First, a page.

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fig5-2041731414539344: Fluorescence micrographs of actin cytoskeleton staining (green) and collagen I production (red) by HOBs cultured in 3D within 3 wt% FEFEFKFK hydrogel over 14 days (magnification = 10×, scale bar = 500 µm).HOB: human osteoblast.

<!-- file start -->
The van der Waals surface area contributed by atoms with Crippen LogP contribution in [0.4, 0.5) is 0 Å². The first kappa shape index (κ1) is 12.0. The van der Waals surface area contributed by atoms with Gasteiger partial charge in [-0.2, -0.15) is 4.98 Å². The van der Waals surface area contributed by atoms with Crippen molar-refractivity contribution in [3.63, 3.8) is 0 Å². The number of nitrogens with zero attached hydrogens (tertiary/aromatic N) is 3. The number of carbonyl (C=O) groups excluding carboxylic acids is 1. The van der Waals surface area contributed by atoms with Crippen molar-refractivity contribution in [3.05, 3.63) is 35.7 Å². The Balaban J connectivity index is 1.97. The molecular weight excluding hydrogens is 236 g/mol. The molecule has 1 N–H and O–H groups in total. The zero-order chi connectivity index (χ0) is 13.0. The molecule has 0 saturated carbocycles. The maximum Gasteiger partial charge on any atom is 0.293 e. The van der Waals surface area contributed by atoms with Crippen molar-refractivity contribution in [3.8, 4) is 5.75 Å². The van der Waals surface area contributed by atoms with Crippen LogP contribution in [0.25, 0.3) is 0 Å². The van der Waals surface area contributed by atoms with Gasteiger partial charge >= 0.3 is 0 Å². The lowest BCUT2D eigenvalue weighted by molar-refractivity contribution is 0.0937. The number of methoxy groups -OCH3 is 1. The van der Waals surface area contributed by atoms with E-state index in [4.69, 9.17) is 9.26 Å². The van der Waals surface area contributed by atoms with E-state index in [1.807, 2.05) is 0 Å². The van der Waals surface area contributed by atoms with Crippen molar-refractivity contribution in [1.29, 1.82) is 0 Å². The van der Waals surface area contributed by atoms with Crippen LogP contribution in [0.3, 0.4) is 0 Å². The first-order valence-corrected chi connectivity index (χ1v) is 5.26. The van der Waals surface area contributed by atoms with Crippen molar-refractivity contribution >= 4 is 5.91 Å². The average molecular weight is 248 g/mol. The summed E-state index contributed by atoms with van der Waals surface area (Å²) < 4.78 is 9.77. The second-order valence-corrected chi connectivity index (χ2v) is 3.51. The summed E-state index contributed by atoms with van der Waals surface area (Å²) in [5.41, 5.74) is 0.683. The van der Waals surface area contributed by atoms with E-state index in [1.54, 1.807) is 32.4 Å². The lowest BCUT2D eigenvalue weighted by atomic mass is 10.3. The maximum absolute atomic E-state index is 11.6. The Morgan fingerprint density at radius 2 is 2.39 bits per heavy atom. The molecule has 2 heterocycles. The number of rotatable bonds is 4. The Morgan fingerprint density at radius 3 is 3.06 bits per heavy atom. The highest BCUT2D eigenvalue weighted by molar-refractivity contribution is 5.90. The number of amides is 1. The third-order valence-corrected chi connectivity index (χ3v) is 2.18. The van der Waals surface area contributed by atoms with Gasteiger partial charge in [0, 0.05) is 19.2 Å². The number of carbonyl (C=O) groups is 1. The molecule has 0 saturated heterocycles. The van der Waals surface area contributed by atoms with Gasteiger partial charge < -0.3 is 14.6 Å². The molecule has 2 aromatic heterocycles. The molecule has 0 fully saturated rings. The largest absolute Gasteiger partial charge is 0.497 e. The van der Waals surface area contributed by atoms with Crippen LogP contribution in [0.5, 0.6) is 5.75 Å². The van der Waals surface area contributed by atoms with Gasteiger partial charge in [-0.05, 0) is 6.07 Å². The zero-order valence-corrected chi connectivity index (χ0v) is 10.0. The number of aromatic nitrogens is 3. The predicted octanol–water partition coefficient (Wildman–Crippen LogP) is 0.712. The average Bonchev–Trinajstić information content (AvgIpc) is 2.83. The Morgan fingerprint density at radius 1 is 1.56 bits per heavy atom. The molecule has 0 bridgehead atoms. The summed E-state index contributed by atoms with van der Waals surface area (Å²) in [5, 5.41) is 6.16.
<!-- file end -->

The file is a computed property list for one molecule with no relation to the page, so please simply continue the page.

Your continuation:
Mentions: It is also important to consider that HOBs are specialised cells, and as such, their predominant role is the secretion of proteins. It is believed that their activation and proliferation are triggered mainly by systemic factors such as hormones and other local factors, which include cytokines and growth factors released after bone resorption occurs. The role of osteocytes sensing micro-alterations or mechanical loads on bone tissue is also very important to activate HOBs. Finally, the autocrine activation via bone-specific ECM proteins is fundamental to induce the proliferation of osteoblasts.24,28,29 The rate of proliferation of HOBs within 3D culture systems is, therefore, complex and clearly dependent on cell culture conditions used, such as type of scaffold, type of cells and/or the cell densities used. Here, we demonstrated that our system is able to support the viability and proliferation of HOBs, without any additional cell proliferative factor. Consequently, the next step is to test the ability of cells to produce key proteins for bone formation, including collagen-I (col-I). Figure 5 shows the fluorescence and immunocytochemistry images of stained gels for the identification of F-actin that defines the cell architecture, and col-I, at days 7 and 14. It is clear that there is significant production of col-I inside the cell cytoplasm over the first 7 days of culture. There is also some evidence of extracellular col-I staining, albeit with less intensity. After 14 days in culture, however, a high concentration of col-I was detected, not only inside the cells but also surrounding the cells, particularly in areas of the gel where cells formed clusters. The high concentration of col-I suggests that cells are functional within the gel and consequently synthesise proteins to remodel their niche. This confirms that HOBs can survive in the in vitro hydrogel and moreover produce ECM proteins that are important for their survival and bone formation.